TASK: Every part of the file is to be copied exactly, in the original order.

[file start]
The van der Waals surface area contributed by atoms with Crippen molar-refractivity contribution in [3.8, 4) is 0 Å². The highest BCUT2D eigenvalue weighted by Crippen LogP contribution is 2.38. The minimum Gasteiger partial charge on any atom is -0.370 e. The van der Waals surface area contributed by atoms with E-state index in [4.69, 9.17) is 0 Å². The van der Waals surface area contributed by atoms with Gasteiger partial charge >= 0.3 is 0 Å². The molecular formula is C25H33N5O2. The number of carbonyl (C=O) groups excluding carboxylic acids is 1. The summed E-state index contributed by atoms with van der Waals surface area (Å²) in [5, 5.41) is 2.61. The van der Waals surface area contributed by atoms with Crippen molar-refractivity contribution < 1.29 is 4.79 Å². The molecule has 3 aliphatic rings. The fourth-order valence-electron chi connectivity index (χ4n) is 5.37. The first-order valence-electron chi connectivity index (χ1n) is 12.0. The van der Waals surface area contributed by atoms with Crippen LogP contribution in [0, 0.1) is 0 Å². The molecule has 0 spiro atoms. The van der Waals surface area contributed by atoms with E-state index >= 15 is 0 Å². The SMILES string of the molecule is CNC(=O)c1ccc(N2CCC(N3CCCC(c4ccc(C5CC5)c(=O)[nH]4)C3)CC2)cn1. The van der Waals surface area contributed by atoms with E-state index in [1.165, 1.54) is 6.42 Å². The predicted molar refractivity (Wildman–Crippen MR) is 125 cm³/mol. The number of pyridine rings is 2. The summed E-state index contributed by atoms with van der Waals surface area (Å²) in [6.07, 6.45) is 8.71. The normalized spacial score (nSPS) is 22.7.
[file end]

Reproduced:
The van der Waals surface area contributed by atoms with Crippen molar-refractivity contribution in [3.8, 4) is 0 Å². The highest BCUT2D eigenvalue weighted by Crippen LogP contribution is 2.38. The minimum Gasteiger partial charge on any atom is -0.370 e. The van der Waals surface area contributed by atoms with E-state index in [4.69, 9.17) is 0 Å². The van der Waals surface area contributed by atoms with Gasteiger partial charge >= 0.3 is 0 Å². The molecular formula is C25H33N5O2. The number of carbonyl (C=O) groups excluding carboxylic acids is 1. The summed E-state index contributed by atoms with van der Waals surface area (Å²) in [5, 5.41) is 2.61. The van der Waals surface area contributed by atoms with Crippen molar-refractivity contribution < 1.29 is 4.79 Å². The molecule has 3 aliphatic rings. The fourth-order valence-electron chi connectivity index (χ4n) is 5.37. The first-order valence-electron chi connectivity index (χ1n) is 12.0. The van der Waals surface area contributed by atoms with Crippen LogP contribution in [0, 0.1) is 0 Å². The molecule has 0 spiro atoms. The van der Waals surface area contributed by atoms with E-state index >= 15 is 0 Å². The SMILES string of the molecule is CNC(=O)c1ccc(N2CCC(N3CCCC(c4ccc(C5CC5)c(=O)[nH]4)C3)CC2)cn1. The van der Waals surface area contributed by atoms with E-state index in [1.165, 1.54) is 6.42 Å². The predicted molar refractivity (Wildman–Crippen MR) is 125 cm³/mol. The number of pyridine rings is 2. The summed E-state index contributed by atoms with van der Waals surface area (Å²) in [6.07, 6.45) is 8.71. The normalized spacial score (nSPS) is 22.7.